Recently, my dentist told me I needed a procedure that would be extensiveand painful. I would be unable to eat solid food for days -- perhaps weeks.
Alarmed, I sought a second opinion. I learned, to my relief, of anotheroperation, equally effective but far less traumatic. Choosing that instead, Ihad minimal pain and even went out to dinner the night of the surgery.
Getting a second opinion can sometimes lead to a different diagnosis ortreatment, as it did for me. Or, by reinforcing what you were originally told,it can give you peace of mind that you're on the right track.
Either way, second opinions are a good idea if you have a serious illnesssuch as cancer, if you are uncomfortable with the recommended treatment -- orif your doctor isn't sure what's wrong.
Don't be afraid. Many people fear their doctor's reactionand hesitate. In fact, good doctors understand the value of second opinions andeven welcome them. Tell your doctor what you're doing, and if he or sheobjects, consider this a red flag.
Check insurance. Check with your health plan to see whetherit covers second opinions -- and how much you will have to pay if the doctor isoutside your network.
Request your records. Get copies of all relevant medicalrecords and test results from your doctor's office. You have a right to yourrecords, though you may have to pay for copies. Ask well in advance; theprocess can sometimes take days or weeks. Send all records ahead, or take themwith you to make it easier for the doctor providing the second opinion.
Seek a new perspective. Go to someone not connected to yourdoctor. Specialists from the same practice or hospital often think alike, so adoctor from another institution may be more likely to offer a differentperspective. For a recommendation, check with your local medical society orfamily and friends. You can also ask a trusted physician who isn't involved indiagnosing or treating your condition.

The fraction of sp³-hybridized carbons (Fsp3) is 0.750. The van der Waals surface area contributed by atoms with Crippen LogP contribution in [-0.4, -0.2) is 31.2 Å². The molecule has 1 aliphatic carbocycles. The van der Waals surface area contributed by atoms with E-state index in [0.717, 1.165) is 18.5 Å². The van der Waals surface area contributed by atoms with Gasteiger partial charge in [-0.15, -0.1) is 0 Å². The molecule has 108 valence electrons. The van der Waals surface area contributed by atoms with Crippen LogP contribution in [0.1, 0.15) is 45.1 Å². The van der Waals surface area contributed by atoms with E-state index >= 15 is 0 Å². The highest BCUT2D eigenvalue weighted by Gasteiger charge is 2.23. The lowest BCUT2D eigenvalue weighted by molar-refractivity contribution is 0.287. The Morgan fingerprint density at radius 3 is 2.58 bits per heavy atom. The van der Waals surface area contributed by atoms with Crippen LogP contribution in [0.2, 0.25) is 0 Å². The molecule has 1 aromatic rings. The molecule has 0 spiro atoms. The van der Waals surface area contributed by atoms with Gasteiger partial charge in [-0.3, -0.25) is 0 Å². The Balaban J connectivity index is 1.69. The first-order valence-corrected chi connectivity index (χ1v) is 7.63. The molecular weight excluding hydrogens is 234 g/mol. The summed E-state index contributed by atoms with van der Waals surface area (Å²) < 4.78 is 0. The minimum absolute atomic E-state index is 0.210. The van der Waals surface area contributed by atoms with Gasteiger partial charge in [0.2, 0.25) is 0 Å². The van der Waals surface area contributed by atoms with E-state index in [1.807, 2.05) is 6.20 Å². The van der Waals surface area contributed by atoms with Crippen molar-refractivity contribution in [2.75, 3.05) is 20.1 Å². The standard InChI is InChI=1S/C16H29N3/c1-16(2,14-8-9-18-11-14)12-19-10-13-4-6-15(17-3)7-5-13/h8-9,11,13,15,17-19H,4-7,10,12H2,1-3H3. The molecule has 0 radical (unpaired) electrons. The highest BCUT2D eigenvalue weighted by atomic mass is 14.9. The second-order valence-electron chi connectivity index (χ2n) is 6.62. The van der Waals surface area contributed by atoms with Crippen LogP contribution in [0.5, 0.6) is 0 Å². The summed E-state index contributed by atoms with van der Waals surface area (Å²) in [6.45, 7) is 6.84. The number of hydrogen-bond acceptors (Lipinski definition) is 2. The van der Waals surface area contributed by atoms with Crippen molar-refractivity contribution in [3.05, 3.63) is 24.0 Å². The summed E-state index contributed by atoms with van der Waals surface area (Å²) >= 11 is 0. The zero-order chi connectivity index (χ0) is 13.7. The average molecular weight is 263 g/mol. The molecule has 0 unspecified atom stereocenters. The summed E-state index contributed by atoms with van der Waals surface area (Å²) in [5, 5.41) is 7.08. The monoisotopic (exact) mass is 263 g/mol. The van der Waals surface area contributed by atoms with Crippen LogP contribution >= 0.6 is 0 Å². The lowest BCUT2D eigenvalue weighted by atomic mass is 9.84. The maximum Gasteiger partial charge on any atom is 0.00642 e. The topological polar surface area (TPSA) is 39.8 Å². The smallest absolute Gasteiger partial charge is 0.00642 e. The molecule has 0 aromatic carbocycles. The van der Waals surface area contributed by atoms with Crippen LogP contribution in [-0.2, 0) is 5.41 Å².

Don't go alone. Take someone with you to the seconddoctor's appointment. People hear information differently, and it helps to havesomeone else's perspective.
Request the report. Ask about your pathology report, whichdescribes the laboratory analysis of tissue, blood, or other substances fromyour body. Researchers at Johns Hopkins Hospital found that 2% of all pathologyreports at large medical centers are incorrect, which can lead to misdiagnosesand inappropriate treatments.
Start a paper trail. For your records, be sure to ask for awritten report of the second opinion.
If you're not satisfied with the second opinion -- or receive conflictingadvice and can't decide what course is best -- get a third. Keep seekinganswers until you feel comfortable with the diagnosis and treatment. When itcomes to your own body, you're the boss.